Heading out of T1. Feet still not in shoes.
Photo by Jessi Thompson

As I mounted my bike I could see him not too far in the distant. But I also knew I needed to get me feet into my shoes, so that would slow down me closing time on him right away. As I was doing this, I could hear Sam Picicci yelling at me at the top of his lungs, at 7:20 in the morning in downtown Cda, “Thompson, stop fu#$ing with your shoes!” I had to smile, but I also needed to get going too. After about 1.5 miles on the course, I was in the lead. I never passed 1st place because he went straight through a turn and kept going (he eventually turned around). So now I was in first and had open road, and volunteers that “might” not be ready :). After about 4 miles I saw the black excursion go cruising by with screams and yells coming from it. To my surprise, I saw Tiffany yelling out the window. I did not know she came, and it was nice to see, and hear, her since she was there last year when things went to, well, not well. Also in the car was Jessi’s dad Tim, Quinton, Emma (love her voice), and Jessi at the wheel—God help us all. I hit the first of 2 out and backs and was able to take a split on 2nd and 3rd. In second was Ben and it seemed like I had a bit of a gap on him. Charging close behind him was Adam Jensen. Adam is a friggin’ amazing cyclist. He biked faster than IM World Champion Craig Alexander and a couple minutes slower than uber cyclist Chris Lieto at Boise 70.3 early this year. So this guy can ride. He passed me last year at about mile 10 on the bike. In my mind I was thinking it was not “if” I was going to get caught by Adam, it was “when” was I going to get caught. But I wanted to make it harder for him. I was worried about Ben too because he has these ‘breakout’ races and does things that he has not done all season. He raced Troika last week (local ½ IM) and got second, so I was not too sure what he had in his legs for an Oly race this week. There was no doubt that they knew where I was and what kind of gap I had on them. My goal, increase it.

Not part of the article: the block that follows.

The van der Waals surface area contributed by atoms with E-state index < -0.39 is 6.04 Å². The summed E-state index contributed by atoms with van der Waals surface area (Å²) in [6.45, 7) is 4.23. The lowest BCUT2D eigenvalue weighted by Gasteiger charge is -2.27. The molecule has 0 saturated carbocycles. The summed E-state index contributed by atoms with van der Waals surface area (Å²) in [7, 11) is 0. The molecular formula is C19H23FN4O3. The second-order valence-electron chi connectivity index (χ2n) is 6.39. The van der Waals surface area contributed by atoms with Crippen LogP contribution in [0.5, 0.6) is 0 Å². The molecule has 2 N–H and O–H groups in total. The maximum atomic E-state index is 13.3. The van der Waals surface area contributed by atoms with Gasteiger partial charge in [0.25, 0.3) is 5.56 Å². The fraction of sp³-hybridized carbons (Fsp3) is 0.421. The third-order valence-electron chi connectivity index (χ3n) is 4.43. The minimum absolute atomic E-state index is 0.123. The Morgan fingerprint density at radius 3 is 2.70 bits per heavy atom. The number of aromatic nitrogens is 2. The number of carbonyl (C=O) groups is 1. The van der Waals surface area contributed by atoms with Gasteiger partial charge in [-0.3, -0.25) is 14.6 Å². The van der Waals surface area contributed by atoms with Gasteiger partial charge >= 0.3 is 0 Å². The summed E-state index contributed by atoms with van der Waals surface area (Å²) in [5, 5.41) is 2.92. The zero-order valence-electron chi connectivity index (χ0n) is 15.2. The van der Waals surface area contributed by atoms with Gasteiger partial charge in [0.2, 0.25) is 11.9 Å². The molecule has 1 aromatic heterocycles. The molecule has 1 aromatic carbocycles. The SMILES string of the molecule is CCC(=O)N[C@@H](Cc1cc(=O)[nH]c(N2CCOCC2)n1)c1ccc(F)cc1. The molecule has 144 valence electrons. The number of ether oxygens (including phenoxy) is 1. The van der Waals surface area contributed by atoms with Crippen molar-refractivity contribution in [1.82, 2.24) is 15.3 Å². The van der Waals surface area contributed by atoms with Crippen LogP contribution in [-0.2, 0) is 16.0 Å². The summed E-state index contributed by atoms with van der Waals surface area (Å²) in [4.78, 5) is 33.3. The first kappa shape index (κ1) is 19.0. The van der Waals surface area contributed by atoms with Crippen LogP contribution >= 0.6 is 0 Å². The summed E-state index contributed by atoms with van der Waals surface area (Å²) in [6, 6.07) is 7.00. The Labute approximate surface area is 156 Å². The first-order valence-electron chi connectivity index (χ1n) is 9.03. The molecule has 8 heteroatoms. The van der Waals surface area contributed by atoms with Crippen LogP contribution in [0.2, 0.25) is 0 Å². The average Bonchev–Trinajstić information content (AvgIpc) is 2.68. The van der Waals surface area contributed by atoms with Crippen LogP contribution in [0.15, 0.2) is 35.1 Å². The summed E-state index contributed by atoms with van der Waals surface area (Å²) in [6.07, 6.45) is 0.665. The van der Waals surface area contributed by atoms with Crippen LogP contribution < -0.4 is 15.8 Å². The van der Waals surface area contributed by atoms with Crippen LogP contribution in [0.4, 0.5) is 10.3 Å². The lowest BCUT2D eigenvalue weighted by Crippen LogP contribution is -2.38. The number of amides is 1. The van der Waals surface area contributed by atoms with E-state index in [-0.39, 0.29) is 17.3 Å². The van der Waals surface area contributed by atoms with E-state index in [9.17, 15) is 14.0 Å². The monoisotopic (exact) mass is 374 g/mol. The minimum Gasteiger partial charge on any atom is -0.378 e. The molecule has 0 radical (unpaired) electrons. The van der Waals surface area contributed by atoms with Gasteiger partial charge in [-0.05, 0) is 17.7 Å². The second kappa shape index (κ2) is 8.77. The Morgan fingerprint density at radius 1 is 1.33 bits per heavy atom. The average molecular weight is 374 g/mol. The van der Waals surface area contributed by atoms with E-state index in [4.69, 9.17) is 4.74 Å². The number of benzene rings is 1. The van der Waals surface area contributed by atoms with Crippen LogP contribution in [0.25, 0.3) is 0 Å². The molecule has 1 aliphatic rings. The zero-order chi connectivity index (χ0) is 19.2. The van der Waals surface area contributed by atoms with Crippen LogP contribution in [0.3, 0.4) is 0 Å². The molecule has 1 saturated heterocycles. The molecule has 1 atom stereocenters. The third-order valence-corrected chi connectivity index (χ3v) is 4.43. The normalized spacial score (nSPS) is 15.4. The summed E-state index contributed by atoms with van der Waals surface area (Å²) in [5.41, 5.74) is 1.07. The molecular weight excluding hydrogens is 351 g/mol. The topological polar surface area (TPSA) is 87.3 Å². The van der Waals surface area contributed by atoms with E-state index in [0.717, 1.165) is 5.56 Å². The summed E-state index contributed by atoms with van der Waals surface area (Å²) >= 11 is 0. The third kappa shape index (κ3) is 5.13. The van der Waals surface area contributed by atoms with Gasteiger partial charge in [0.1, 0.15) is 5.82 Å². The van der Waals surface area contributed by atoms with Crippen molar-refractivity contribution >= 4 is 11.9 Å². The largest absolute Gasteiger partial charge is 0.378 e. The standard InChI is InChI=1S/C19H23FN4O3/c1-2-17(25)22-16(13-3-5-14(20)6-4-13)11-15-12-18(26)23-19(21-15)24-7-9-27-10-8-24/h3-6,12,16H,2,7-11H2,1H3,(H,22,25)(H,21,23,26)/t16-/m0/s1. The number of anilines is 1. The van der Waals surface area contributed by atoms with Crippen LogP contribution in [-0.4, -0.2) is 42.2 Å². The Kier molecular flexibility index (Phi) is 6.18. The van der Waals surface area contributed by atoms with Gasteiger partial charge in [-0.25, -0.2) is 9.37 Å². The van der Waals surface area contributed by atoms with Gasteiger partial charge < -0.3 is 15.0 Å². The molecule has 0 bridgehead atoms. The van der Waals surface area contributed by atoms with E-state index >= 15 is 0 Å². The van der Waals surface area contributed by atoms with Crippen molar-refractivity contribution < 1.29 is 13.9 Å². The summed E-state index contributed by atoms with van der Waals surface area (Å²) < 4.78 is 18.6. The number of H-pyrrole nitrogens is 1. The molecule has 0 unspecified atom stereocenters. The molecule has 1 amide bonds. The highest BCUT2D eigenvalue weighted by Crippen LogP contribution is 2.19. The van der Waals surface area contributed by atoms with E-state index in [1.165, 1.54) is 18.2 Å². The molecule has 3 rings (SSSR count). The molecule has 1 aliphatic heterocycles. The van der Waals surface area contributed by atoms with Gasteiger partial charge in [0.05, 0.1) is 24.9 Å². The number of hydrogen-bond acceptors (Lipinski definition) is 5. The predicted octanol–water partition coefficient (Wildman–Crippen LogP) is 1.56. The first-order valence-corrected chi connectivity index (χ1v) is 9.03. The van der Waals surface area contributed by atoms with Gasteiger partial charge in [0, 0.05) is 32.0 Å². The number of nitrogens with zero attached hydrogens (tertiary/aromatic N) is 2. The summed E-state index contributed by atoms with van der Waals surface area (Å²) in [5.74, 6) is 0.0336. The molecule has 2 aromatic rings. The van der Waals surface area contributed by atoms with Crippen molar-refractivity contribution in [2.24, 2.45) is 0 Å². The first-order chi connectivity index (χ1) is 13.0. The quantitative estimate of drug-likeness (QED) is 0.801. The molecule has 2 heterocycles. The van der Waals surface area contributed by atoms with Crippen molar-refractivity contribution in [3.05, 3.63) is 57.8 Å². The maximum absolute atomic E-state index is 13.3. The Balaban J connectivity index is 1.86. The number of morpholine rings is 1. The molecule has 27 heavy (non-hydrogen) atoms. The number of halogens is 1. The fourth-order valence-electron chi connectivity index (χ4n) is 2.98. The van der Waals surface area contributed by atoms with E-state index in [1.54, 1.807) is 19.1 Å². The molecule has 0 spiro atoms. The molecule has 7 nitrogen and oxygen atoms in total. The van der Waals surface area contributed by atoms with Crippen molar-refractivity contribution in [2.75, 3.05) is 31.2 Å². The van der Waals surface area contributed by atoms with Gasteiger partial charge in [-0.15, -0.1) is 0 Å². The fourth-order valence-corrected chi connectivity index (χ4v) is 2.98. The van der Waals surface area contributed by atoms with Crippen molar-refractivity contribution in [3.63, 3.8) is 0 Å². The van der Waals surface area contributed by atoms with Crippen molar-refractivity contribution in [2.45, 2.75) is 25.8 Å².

Heading up Bennett Bay hill. The run turnaround hill in IM Cda.
Photo by Jessi Thompson

As I started the series of climbs, I saw my peeps on the hill cheering me along and telling me things I needed to hear. I love to hear Emma’s cheers. Her voice always makes me smile and makes me realize that this is “just a race.” The truly important things in life are right there on the side of the road. It helps me to take a deep breath and gain control, or perspective. Jessi always knows how I am doing just by looking at me. The position on the bike, my eyes, movement, drooling, whatever it is, she always seems to know. If she asks “how are you doing,” I know she already knows the answer. I continued up the climb and really felt like I was in a good rhythm. I was watching my power and keeping it where I needed to.